Valencia, Negros Oriental

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Municipality of Valencia
Geothermal power station in Puhagan
Geothermal power station in Puhagan
Map of Negros Oriental with Valencia highlighted
Map of Negros Oriental with Valencia highlighted
Valencia is located in Philippines
Location within the Philippines
Coordinates: 9°17′N 123°15′E / 9.28°N 123.25°E / 9.28; 123.25Coordinates: 9°17′N 123°15′E / 9.28°N 123.25°E / 9.28; 123.25
Country Philippines
RegionCentral Visayas (Region VII)
ProvinceNegros Oriental
District3rd district
Barangays24 (see Barangays)
 • TypeSangguniang Bayan
 • MayorEdgar Y. Teves
 • Vice MayorRomeo T. Alviola
 • CongressmanArnolfo A. Teves Jr.
 • Electorate25,882 voters (2019)
 • Total147.49 km2 (56.95 sq mi)
 (2015 census)[3]
 • Total34,852
 • Density240/km2 (610/sq mi)
Time zoneUTC+8 (PST)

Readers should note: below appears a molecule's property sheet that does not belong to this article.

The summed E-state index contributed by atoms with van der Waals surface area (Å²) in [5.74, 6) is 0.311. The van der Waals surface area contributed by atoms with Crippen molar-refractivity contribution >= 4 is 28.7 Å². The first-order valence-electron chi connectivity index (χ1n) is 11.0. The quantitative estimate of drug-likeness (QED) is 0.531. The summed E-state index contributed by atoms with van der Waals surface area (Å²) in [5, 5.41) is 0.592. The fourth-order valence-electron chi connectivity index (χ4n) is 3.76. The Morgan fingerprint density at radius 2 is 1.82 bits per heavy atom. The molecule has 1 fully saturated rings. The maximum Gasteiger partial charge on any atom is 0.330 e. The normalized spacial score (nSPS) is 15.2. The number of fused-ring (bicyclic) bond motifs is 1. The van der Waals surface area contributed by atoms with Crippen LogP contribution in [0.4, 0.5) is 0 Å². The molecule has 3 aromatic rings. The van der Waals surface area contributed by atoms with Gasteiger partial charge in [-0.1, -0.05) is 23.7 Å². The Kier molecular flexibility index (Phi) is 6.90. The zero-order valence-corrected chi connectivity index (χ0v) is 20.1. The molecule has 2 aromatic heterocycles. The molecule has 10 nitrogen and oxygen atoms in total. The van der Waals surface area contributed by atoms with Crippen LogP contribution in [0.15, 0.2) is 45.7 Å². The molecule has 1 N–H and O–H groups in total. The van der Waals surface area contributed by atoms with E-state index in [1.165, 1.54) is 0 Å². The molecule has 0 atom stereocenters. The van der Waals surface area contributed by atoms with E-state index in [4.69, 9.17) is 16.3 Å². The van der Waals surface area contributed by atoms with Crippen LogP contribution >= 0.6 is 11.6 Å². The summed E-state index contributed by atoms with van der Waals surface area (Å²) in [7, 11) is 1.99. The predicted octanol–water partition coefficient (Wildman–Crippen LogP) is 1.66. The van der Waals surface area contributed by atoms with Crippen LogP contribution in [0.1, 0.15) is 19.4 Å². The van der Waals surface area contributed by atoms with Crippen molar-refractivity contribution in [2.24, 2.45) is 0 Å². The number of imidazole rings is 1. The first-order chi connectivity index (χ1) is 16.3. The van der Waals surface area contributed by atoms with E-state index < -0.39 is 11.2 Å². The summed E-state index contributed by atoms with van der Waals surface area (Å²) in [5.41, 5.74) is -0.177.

ZIP code
IDD:area code+63 (0)35
Climate typeTropical climate
Income class1st municipal income class
Revenue (₱)172,669,014.63 (2016)
Native languagesCebuano

Valencia, officially the Municipality of Valencia, is a 1st class municipality in the province of Negros Oriental, Philippines. According to the 2015 census, it has a population of 34,852 people.[3]

It is located 9 kilometres (5.6 mi) west of Dumaguete City, the most populated city and capital of the province. The municipality was voted as "the greenest and cleanest" town of Negros Oriental in 2007.[4]

Our Lady of the Abandoned is the patroness of Valencia, and her feast day is celebrated annually every October 12 with the town fiesta. The fiesta is an official non-working holiday for the town.


Valencia occupies an area of 14,749 hectares (36,450 acres), 35% of which are classified as plains. The town is 65% mountainous, with elevation averaging from 200 to 500 metres (660 to 1,640 ft) above sea level, with the top of Mount Talinis at an elevation of 1,903 metres (6,243 ft) along the municipal southern boundary. The climate in the municipality is relatively cool, especially at higher elevations.